AVPlayer in Review â€“ It only took 3 years to get avi, mkv and wmv playbackâ€¦
For the longest time, one of the arguments by Apple haters against getting an iOS device had been the lack of support of 3rd party video formats. Of course, the native H.264 mp4 is arguably one of the best codecs out there, providing unsurpassed quality/size compression ratio. But still, there are a LOT of videos out there and, unfortunately, not everyone moves with the times with most of the low-def stuff available in AVI (usually XviD) and hi-def in MKV. But thankfully, that’s all changed as we finally have apps likeÂ AVPlayer â€“ the answer to many an iOS userâ€™s cries of despair.
AVPlayer is built with one thought in mind â€“ to finally provide iDevice users a way to play videos in most formats available out there. And it does, featuring support for XVID/DIVX (including AC3) AVI,WMV,RMVB,ASF,H264,MKV and â€œmost of all movie file formatsâ€ along with a bunch of other features, including support for SMI, SRT and even some basic post processing.
Getting videos to AVPlayer is fairly straightforward. You can either use the iTunes filesharing or start up the Wi-Fi server mode and access the storage via your PCâ€™s browser. No “Open inâ€¦” support though at the moment. AVPlayer boasts strong file management, not only providing a way to organize your stuff in folders, but even a way lock them with passcode. Now why would anyone want to do that? Itâ€™s not like we have anything to hide, right? Anyhowâ€¦ You can also move, rename and delete files and folders if it strikes your fancy, as well as access some information about the files including details about the video and audio codecs used.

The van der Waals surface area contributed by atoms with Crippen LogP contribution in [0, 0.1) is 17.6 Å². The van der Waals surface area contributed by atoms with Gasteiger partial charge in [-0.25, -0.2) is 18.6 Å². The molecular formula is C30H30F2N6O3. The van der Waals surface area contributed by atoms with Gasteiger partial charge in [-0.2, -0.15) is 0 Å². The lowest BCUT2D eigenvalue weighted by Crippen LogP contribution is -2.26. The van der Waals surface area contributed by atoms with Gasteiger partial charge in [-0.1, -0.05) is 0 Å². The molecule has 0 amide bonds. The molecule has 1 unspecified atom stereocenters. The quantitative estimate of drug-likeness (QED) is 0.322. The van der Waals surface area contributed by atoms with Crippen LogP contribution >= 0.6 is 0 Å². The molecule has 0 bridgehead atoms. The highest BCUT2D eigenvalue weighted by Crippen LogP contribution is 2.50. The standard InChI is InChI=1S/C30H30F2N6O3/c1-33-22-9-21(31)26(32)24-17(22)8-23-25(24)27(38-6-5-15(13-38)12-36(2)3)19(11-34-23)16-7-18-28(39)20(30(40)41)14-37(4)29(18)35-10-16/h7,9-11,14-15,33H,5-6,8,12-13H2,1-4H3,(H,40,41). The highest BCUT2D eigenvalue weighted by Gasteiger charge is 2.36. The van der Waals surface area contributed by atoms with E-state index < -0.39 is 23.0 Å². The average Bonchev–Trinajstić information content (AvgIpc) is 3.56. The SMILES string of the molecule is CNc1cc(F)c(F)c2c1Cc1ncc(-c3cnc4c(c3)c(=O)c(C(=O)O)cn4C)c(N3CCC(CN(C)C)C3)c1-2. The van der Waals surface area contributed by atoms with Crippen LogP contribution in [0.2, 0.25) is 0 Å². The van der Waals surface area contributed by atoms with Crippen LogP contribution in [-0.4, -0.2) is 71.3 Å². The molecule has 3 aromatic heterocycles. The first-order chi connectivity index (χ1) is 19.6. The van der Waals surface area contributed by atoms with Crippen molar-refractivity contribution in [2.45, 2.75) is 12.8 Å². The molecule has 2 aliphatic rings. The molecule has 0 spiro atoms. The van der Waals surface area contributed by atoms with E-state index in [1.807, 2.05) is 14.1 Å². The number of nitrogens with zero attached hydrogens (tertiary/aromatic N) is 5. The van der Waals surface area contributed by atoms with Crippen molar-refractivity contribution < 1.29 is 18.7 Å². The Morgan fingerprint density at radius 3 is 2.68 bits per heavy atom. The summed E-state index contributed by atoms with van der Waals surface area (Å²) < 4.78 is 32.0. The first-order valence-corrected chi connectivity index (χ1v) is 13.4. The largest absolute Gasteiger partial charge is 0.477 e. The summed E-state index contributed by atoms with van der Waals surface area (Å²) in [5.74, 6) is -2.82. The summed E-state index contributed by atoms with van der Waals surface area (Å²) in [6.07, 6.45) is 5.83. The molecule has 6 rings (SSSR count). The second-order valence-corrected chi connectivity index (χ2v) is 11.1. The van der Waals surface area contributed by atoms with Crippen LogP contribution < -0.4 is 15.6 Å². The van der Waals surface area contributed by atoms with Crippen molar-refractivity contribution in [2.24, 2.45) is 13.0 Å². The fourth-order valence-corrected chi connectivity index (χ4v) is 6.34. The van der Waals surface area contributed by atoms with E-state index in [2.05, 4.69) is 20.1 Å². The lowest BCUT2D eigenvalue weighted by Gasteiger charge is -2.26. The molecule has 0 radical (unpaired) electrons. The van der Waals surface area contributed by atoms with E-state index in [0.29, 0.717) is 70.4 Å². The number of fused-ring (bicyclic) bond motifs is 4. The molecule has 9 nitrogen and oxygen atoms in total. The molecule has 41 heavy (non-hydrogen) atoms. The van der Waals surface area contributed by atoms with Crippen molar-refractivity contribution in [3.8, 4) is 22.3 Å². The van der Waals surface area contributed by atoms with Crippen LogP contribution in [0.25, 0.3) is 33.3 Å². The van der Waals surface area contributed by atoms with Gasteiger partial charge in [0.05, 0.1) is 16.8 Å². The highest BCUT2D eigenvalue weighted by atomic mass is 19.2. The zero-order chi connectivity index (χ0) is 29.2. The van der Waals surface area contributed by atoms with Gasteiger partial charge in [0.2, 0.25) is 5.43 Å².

Now to the most interesting part â€“ the video playback. First and foremost, AVPlayer indeed lives up to the claim of being able to play almost all video formats out there. I have crunched all the files I was able to come up with no problems, whether it was the most common AVI in XviD or DivX varieties, an MKV, a WMV and even a Flash video (FLV) file with various resolutions and bit sizes. For the most part, all file formats played just fine, save for the MKV variety.Â An mkv file of BSG (Battlestar Galactica for the uninitiated) with 624×352 and h264 encoding ran with noticeable lags in any scenes where more than a little bit of the screen changed. And that was on an iPhone 4 nonetheless! AVI XviD files with 640×352 and a reasonable bitrate of about 1 Mbs played with no noticeable slowdowns. All other videos I had were of lower resolution and played with no performance issues.
AVPlayer offers a refreshingly robust player interface. Apart from the standard progress bar and movie running time, it offers an option of toggling the aspect rate between 4:3, 16:9, stretching it to fit the screen and automatic, as well as in-play video file information, subtitle support (external SMI and SRT files only) and even some simple post processing, like colorizing, sepia and grayscale. In addition AVPlayer recognizes some basic gestures, allowing for even more convenient control. One thing I felt missing, being the lucky owner of an AV-out cable, is the total lack of support for TV-out.
In the land of the App Store barren of video player apps, Â save for the few like AVPlayer and VLC Media Player, the former offers iDevice users a solid choice forÂ playing almost any type of video out there. And it does so with reasonable success, though to get really good performance on high-def videos, native mp4 is still very much recommended. However there reallyÂ isnâ€™t much to choose from at the moment and with a bit more optimization to increase performance and the implementation of some basic features, like support for TV-out or Open inâ€¦ AVPlayer has everything in it to justify its cost.
With this I declare AVPlayer officially touched!
|Reviewed Ver:||1.0||Min OS Req:||4.0|